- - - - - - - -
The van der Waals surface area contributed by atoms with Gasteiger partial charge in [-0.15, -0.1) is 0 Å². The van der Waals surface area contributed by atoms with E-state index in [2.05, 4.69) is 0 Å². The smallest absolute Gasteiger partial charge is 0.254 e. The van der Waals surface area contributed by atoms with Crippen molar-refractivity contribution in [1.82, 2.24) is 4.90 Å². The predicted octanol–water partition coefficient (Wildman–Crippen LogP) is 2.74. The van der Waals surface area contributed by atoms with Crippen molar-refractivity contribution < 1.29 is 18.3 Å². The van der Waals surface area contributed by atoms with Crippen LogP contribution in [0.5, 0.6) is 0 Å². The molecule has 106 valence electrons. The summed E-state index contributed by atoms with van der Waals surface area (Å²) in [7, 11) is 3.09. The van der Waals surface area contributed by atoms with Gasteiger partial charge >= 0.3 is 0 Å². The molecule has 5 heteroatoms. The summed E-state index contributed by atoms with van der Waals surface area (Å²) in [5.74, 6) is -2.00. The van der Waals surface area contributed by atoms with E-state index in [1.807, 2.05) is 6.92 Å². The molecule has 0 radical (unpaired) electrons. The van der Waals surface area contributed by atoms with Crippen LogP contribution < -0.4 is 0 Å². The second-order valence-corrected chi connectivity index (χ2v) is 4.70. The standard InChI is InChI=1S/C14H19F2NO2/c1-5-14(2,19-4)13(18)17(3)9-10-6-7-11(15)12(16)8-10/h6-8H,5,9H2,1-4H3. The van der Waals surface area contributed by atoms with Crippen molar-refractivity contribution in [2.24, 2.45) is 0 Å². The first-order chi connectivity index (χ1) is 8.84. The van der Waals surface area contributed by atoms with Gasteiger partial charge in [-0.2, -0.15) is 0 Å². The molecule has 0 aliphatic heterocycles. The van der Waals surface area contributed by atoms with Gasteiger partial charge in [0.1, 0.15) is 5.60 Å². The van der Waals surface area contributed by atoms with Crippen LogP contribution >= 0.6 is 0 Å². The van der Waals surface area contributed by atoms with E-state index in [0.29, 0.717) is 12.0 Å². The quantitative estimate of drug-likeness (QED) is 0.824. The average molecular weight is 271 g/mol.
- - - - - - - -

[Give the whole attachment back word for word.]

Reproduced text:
The van der Waals surface area contributed by atoms with Gasteiger partial charge in [-0.15, -0.1) is 0 Å². The van der Waals surface area contributed by atoms with E-state index in [2.05, 4.69) is 0 Å². The smallest absolute Gasteiger partial charge is 0.254 e. The van der Waals surface area contributed by atoms with Crippen molar-refractivity contribution in [1.82, 2.24) is 4.90 Å². The predicted octanol–water partition coefficient (Wildman–Crippen LogP) is 2.74. The van der Waals surface area contributed by atoms with Crippen molar-refractivity contribution < 1.29 is 18.3 Å². The van der Waals surface area contributed by atoms with Crippen LogP contribution in [0.5, 0.6) is 0 Å². The molecule has 106 valence electrons. The summed E-state index contributed by atoms with van der Waals surface area (Å²) in [7, 11) is 3.09. The van der Waals surface area contributed by atoms with Gasteiger partial charge >= 0.3 is 0 Å². The molecule has 5 heteroatoms. The summed E-state index contributed by atoms with van der Waals surface area (Å²) in [5.74, 6) is -2.00. The van der Waals surface area contributed by atoms with E-state index in [1.807, 2.05) is 6.92 Å². The molecule has 0 radical (unpaired) electrons. The van der Waals surface area contributed by atoms with Crippen LogP contribution < -0.4 is 0 Å². The second-order valence-corrected chi connectivity index (χ2v) is 4.70. The standard InChI is InChI=1S/C14H19F2NO2/c1-5-14(2,19-4)13(18)17(3)9-10-6-7-11(15)12(16)8-10/h6-8H,5,9H2,1-4H3. The van der Waals surface area contributed by atoms with Crippen molar-refractivity contribution in [2.24, 2.45) is 0 Å². The first-order chi connectivity index (χ1) is 8.84. The van der Waals surface area contributed by atoms with Gasteiger partial charge in [-0.2, -0.15) is 0 Å². The molecule has 0 aliphatic heterocycles. The van der Waals surface area contributed by atoms with Gasteiger partial charge in [0.1, 0.15) is 5.60 Å². The van der Waals surface area contributed by atoms with Crippen LogP contribution >= 0.6 is 0 Å². The van der Waals surface area contributed by atoms with E-state index in [0.29, 0.717) is 12.0 Å². The quantitative estimate of drug-likeness (QED) is 0.824. The average molecular weight is 271 g/mol.